DALLAS—Classical Chinese dance may not be a form many people are familiar with, but it is one they instantly resonate with. Dance is a universal part of human culture, and classical Chinese dance is grounded in 5,000 years of a divinely inspired civilization.
Onstage, Shen Yun Performing Arts presents classical Chinese dance to cover China not only through the ages, but geographically, touching on the folk and ethnic dances of many of the 50-some minority groups across China.
“I think it’s very insightful. For one, it’s culturally enriching. … It’s also one [experience] that allows me to see and absorb not only just the dance aspect it, but you get to hear the history behind it, the context of it,” said Valdez McClung, an associate director at the fast-growing IT company Cognizant.
Mr. McClung, who attended the performance with his wife, Amor, at the Winspear Opera House on Jan. 8, said it was completely enlightening.
When you walk in, he said, you are “amazed and mesmerized by the dance.” But when you leave, you also take away a deeper understanding of traditional Chinese culture and “an understanding of what the dance actually means, to have an insight into the people … and culture.”
Classical Chinese dance is a form that has developed through the dynasties, according to Shen Yun, soaking up wisdom and inherent values, principles, and beliefs over 5,000 years.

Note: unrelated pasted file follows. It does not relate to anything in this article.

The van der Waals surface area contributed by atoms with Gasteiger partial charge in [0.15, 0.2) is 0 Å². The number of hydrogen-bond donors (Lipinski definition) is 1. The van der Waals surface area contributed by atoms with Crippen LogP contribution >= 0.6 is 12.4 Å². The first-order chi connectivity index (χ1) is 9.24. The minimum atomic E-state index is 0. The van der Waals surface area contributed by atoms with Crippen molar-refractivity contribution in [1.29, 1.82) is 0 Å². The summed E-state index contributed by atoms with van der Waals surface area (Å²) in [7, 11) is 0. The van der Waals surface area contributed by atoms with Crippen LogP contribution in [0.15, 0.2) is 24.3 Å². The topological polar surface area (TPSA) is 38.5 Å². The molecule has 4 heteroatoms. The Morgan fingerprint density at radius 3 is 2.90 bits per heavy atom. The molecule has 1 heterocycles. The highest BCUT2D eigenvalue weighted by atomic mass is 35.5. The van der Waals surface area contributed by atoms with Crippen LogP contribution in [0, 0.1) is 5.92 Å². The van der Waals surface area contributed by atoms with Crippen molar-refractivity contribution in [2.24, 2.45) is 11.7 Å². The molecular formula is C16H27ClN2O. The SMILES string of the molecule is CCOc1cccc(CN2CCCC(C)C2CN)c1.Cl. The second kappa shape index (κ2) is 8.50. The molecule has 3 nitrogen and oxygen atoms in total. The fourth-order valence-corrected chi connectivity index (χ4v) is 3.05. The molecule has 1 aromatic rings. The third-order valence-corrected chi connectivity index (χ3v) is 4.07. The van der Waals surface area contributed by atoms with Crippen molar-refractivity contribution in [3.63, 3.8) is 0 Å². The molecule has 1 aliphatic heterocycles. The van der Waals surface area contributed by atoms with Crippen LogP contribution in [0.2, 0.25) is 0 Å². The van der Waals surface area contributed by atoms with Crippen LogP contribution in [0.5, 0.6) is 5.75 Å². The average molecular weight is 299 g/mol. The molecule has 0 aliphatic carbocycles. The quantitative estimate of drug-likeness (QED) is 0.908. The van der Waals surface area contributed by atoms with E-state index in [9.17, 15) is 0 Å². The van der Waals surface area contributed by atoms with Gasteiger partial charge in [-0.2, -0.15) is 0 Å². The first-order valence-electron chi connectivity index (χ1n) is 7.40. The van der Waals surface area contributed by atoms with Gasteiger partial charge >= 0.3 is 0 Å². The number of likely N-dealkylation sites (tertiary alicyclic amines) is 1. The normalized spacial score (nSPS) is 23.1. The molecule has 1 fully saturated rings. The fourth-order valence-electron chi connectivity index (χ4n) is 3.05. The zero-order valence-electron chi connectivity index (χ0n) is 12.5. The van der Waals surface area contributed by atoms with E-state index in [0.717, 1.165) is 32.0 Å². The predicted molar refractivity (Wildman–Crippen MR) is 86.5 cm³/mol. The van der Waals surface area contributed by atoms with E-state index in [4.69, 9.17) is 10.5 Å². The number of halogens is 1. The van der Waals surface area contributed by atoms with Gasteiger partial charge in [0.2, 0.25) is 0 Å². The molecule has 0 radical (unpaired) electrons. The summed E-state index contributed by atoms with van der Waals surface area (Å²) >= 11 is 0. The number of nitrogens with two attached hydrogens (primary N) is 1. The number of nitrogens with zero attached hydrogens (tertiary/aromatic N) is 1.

And for Mr. McClung, that all came through in the dance.
He noted the wide variety of things he learned: that the traditional culture was nearly destroyed in China under communist rule, that Manchurian fashionistas wore high shoes without a heel. He learned about the spirit of the people from the Himalayas to Mongolian, and the spirit of monks in a Buddhist monastery.
“I believe tradition must be in any culture,” Mr. McClung said. People today might not want to sport the no-heel high heels Manchurian maidens wore, but there are values that extend across time and culture.
Mr. McClung said if you looked at many of Shen Yun’s dances, you could see a people that cared about community. “They were helping each other and supportive of each other; they live as a community,” he said. It’s different from the prevalent culture of “self” today, he said, and something he felt important.
“I love the fact that they want to embrace and educate and inform people of tradition,” Mr. McClung said.
Cindy Henley, a teacher, saw in the performance a people characterized by joy and celebration.
“It just brought you back to the culture and the history, and it just showed the beauty of the people, the things they honored,” she said.
Ms. Henley remarked on the dances: A Tibetan “khata” scarf dance showed veneration for the divine in a jubilant way; a lively folk dance celebrated a bountiful harvest; another dance celebrated the blooming of the mystical udumbara flowers; and in one dance, female dancers twirled sparkling handkerchiefs and watched the fireworks.
“They just celebrated, in honor of the people, the religions, the culture, faith, everything. They took the time to enjoy and to honor it,” Ms. Henley said.
“It showed, just in the grace and the flow, and the way they used their hands, and the way they used fans, and the way they used sleeves, it just came through,” she said.
New York-based Shen Yun Performing Arts has four touring companies that perform simultaneously around the world. For more information, visit Shen Yun Performing Arts.
Epoch Times considers Shen Yun Performing Arts the significant cultural event of our time. We have proudly covered audience reactions since Shen Yun’s inception in 2006.